Feds decline to prosecute New York cop in 2012 shooting

NYPD officer Richard Haste was accused in the death of Ramarley Graham, 18, during a chase in 2012.

Story highlights

  • U.S. attorney's office declines to prosecute NYPD Officer Richard Haste
  • Haste shot and killed Ramarley Graham, 18, during a chase in 2012
  • Prosecutors say there is insufficient evidence for criminal civil rights case

New York (CNN)Federal prosecutors Tuesday closed the investigation into the 2012 police shooting of an unarmed 18-year-old man, saying there was insufficient evidence for a criminal civil rights case against the officer.

Preet Bharara, the U.S.attorney for the Southern District of New York, said he personally informed the family of Ramarley Graham and their representatives of the decision to not prosecute New York Police Officer Richard Haste.
    Graham's family denounced the decision.
    "Same as usual -- black lives don't matter," said Graham's father, Franclot, according to CNN affiliate NY1 News. "Ramarley's life will always matter to us."
    The shooting occurred in the Bronx on February 2, 2012, after Graham ran to his home with officers in pursuit, prosecutors said.
    Haste told investigators that when he confronted Graham in the bathroom, the teen had his hand in his waistband, Bharara said in a statement.
    The young man made a motion and Haste told investigators "he believed that Mr. Graham was reaching for the weapon that had been described in [an] earlier radio transmission, and that he fired one round from his weapon in response to a perceived deadly threat," according to the statement.
    No gun was found at the scene, prosecutors said. A bag of marijuana was in the toilet bowl next to where Graham had stood.
    Federal prosecutors "determined that there is insufficient evidence to meet the high burden of proof required for a federal criminal civil rights prosecution," Bharara said in the statement.
    "To prove a violation of the federal criminal civil rights statute, prosecutors must establish, beyond a reasonable doubt, that a law enforcement officer willfully deprived an individual of a constitutional right, meaning that the officer acted with the deliberate and specific intent to do something the law forbids," Bharara said.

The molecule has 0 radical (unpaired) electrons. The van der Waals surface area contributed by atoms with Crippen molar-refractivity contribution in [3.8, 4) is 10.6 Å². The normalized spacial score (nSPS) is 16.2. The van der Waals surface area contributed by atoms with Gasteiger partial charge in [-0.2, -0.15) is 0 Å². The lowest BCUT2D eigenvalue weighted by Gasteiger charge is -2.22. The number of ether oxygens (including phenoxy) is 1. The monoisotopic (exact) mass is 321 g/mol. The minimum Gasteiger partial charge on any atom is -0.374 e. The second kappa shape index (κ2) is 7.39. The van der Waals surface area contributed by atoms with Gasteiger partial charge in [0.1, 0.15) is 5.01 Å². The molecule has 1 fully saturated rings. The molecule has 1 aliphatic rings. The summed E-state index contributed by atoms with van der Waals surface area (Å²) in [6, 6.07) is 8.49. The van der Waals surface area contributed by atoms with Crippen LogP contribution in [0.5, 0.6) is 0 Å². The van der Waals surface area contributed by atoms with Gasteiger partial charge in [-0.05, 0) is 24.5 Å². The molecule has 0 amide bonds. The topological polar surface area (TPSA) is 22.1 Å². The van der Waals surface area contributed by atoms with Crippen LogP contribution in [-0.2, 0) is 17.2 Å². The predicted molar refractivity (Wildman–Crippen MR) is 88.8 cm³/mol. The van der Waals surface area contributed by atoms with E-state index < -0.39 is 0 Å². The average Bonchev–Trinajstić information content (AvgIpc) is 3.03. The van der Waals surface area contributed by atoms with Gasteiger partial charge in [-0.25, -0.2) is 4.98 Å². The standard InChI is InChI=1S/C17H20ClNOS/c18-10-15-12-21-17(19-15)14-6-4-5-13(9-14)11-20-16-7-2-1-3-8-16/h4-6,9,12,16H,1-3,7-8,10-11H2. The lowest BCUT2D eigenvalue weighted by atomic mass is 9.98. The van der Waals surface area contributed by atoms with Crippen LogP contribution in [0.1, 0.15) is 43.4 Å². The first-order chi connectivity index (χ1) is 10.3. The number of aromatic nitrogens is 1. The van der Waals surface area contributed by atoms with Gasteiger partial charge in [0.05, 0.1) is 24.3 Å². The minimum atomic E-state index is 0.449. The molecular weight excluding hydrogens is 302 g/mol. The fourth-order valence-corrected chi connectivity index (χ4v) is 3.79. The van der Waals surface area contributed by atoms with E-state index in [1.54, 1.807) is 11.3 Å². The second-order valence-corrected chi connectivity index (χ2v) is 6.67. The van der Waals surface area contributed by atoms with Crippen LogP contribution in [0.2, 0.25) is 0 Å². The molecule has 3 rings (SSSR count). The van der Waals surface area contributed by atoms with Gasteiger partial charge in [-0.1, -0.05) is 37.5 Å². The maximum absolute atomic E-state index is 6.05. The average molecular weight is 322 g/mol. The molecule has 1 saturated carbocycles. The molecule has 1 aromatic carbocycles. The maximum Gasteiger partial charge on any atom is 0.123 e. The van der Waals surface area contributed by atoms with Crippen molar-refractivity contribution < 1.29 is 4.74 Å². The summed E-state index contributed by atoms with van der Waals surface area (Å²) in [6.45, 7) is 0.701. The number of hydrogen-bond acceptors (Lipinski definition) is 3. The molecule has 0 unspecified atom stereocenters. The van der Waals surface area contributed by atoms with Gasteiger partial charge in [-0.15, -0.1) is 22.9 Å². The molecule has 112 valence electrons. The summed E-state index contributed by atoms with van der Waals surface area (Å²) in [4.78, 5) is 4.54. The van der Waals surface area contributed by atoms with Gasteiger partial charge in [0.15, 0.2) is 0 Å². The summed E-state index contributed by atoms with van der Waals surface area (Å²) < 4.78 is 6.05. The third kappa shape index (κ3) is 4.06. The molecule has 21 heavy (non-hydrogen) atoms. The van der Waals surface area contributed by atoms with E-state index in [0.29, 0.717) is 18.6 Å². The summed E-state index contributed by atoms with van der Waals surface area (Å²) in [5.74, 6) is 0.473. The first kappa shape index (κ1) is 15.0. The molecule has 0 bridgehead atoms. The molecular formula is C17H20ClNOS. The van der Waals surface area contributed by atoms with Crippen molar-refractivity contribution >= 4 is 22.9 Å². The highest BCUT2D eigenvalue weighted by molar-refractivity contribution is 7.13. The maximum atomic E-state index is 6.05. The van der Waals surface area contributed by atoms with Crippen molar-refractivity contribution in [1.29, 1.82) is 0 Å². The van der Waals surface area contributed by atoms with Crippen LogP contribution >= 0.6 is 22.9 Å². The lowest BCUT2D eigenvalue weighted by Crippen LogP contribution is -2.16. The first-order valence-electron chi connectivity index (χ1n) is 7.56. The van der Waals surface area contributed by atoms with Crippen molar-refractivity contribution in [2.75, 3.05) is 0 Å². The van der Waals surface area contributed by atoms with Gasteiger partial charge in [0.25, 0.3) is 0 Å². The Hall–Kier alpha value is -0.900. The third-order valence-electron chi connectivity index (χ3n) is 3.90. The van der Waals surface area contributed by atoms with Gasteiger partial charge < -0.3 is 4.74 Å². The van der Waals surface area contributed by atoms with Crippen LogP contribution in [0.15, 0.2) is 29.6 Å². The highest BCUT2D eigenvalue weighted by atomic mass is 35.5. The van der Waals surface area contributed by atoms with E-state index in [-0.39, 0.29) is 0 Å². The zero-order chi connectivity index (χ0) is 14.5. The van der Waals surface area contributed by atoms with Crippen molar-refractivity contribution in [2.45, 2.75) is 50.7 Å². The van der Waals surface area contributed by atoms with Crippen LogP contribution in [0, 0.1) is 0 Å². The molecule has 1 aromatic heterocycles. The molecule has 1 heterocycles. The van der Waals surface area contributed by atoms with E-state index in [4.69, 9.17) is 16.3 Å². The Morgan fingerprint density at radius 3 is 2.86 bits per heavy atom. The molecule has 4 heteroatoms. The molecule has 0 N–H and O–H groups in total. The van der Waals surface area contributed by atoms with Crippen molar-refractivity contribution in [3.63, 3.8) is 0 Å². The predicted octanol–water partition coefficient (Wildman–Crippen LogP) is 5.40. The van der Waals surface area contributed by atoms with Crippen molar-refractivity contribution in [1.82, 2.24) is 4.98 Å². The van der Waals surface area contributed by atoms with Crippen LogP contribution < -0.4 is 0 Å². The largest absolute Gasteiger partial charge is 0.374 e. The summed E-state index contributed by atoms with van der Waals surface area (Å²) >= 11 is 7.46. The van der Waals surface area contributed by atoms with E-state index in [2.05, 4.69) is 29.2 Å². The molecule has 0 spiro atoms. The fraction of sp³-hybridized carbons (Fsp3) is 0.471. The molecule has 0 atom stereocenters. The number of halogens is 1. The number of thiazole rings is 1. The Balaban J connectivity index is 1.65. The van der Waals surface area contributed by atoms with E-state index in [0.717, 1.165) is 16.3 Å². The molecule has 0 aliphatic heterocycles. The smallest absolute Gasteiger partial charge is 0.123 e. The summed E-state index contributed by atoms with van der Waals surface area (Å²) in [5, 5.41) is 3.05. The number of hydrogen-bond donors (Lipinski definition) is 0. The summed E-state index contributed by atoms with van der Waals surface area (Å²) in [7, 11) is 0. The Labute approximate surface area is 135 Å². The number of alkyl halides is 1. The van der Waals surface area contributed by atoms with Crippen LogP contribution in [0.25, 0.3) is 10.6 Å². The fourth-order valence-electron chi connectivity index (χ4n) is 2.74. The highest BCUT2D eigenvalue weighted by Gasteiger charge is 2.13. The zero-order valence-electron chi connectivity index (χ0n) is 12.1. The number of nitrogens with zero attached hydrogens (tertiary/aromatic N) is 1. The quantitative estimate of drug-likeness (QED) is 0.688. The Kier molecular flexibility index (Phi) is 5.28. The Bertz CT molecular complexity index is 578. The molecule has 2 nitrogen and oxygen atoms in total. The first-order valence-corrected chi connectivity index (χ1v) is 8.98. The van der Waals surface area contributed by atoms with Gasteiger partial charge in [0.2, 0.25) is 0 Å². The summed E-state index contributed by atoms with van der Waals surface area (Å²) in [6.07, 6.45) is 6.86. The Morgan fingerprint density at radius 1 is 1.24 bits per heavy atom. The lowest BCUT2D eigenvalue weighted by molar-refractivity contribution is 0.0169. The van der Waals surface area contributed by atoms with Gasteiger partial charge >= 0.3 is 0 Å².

The officer's actions had to be considered "in light of his knowledge at the time of the shooting," and no evidence refuted Haste's claim he shot Graham in the mistaken belief the teen was reaching for a gun, Baharra said.
    Graham's family, their lawyer and local officials voiced disappointment with the decision.
    "The family is devastated and frustrated," said Jeffrey Emdin, a lawyer representing the Graham family.
    The family has demanded that Haste be fired immediately. The officer has been on desk duty while NYPD Internal Affairs investigates the shooting.
    Last year, family received a $3.9 million settlement in a wrongful death lawsuit against the city, Emdin said.
    Bronx Borough President Ruben Diaz Jr. said he was "deeply saddened and extremely shocked" by the decision.
    "My heart goes out to the Graham families, who have now seen their quest for justice for their son twice denied," Diaz said in a statement.
    In 2013, a Bronx Supreme Court judge dismissed a manslaughter indictment against Haste based on instructions given by the prosecution to the grand jury regarding communications among officers before the shooting.
    "This latest development is an outrage," Diaz said. "At a time when the issue of police-community relations has been at the forefront of American discourse -- especially the treatment of minorities by those charged to protect and serve them -- the U.S. attorney's office has failed to set an example for our nation."
    Stuart London, Haste's attorney, said his client looks forward to resolving the police department's internal investigation.
    "My client is gratified that he will not face a federal civil rights prosecution," London said. "There are no winners when there is a loss of life.
    In the criminal case that was eventually thrown out, the indictment alleged that Haste acted "recklessly" and killed Graham "with intent to cause serious physical injury."
    But in dismissing the case, Judge Steven Barrett said the grand jury was told "by both commission and omission" that communications of other officers with Haste "were not relevant."
    After Barrett read his decision, Constance Malcolm, Graham's mother, yelled, "He killed my child!"
    Graham's family said he was shot as his grandmother and his 6-year-old brother looked on.